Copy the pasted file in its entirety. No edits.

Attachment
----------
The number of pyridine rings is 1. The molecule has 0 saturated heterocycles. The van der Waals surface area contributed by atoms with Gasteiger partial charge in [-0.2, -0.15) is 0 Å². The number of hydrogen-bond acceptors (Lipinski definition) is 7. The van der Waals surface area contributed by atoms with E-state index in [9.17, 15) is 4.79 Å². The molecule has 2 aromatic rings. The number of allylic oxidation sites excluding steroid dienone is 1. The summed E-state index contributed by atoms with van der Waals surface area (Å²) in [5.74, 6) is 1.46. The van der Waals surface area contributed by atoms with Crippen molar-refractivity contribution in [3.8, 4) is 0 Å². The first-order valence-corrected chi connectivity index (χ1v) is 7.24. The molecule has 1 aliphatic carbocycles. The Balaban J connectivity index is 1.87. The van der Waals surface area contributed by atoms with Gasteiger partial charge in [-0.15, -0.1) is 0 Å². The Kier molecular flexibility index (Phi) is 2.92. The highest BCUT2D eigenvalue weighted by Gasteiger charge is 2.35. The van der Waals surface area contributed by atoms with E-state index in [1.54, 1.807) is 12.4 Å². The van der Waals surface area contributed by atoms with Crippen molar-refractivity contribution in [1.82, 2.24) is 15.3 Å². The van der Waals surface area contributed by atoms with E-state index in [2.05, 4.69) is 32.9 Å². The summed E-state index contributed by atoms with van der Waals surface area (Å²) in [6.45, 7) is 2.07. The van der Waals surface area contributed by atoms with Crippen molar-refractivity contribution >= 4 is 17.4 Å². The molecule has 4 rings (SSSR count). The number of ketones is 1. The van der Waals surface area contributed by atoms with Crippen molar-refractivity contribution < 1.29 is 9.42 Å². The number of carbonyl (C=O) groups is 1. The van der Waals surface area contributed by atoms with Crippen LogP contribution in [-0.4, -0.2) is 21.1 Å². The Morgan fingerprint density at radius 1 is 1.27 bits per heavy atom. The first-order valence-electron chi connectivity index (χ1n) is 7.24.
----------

The number of pyridine rings is 1. The molecule has 0 saturated heterocycles. The van der Waals surface area contributed by atoms with Gasteiger partial charge in [-0.2, -0.15) is 0 Å². The number of hydrogen-bond acceptors (Lipinski definition) is 7. The van der Waals surface area contributed by atoms with E-state index in [9.17, 15) is 4.79 Å². The molecule has 2 aromatic rings. The number of allylic oxidation sites excluding steroid dienone is 1. The summed E-state index contributed by atoms with van der Waals surface area (Å²) in [5.74, 6) is 1.46. The van der Waals surface area contributed by atoms with Crippen molar-refractivity contribution in [3.8, 4) is 0 Å². The first-order valence-corrected chi connectivity index (χ1v) is 7.24. The molecule has 1 aliphatic carbocycles. The Balaban J connectivity index is 1.87. The van der Waals surface area contributed by atoms with Gasteiger partial charge in [-0.15, -0.1) is 0 Å². The Kier molecular flexibility index (Phi) is 2.92. The highest BCUT2D eigenvalue weighted by Gasteiger charge is 2.35. The van der Waals surface area contributed by atoms with E-state index in [1.54, 1.807) is 12.4 Å². The van der Waals surface area contributed by atoms with Crippen molar-refractivity contribution in [1.82, 2.24) is 15.3 Å². The van der Waals surface area contributed by atoms with E-state index in [2.05, 4.69) is 32.9 Å². The summed E-state index contributed by atoms with van der Waals surface area (Å²) in [6.45, 7) is 2.07. The van der Waals surface area contributed by atoms with Crippen molar-refractivity contribution >= 4 is 17.4 Å². The molecule has 4 rings (SSSR count). The number of ketones is 1. The van der Waals surface area contributed by atoms with Crippen molar-refractivity contribution < 1.29 is 9.42 Å². The number of carbonyl (C=O) groups is 1. The van der Waals surface area contributed by atoms with Crippen LogP contribution in [-0.4, -0.2) is 21.1 Å². The Morgan fingerprint density at radius 1 is 1.27 bits per heavy atom. The first-order valence-electron chi connectivity index (χ1n) is 7.24.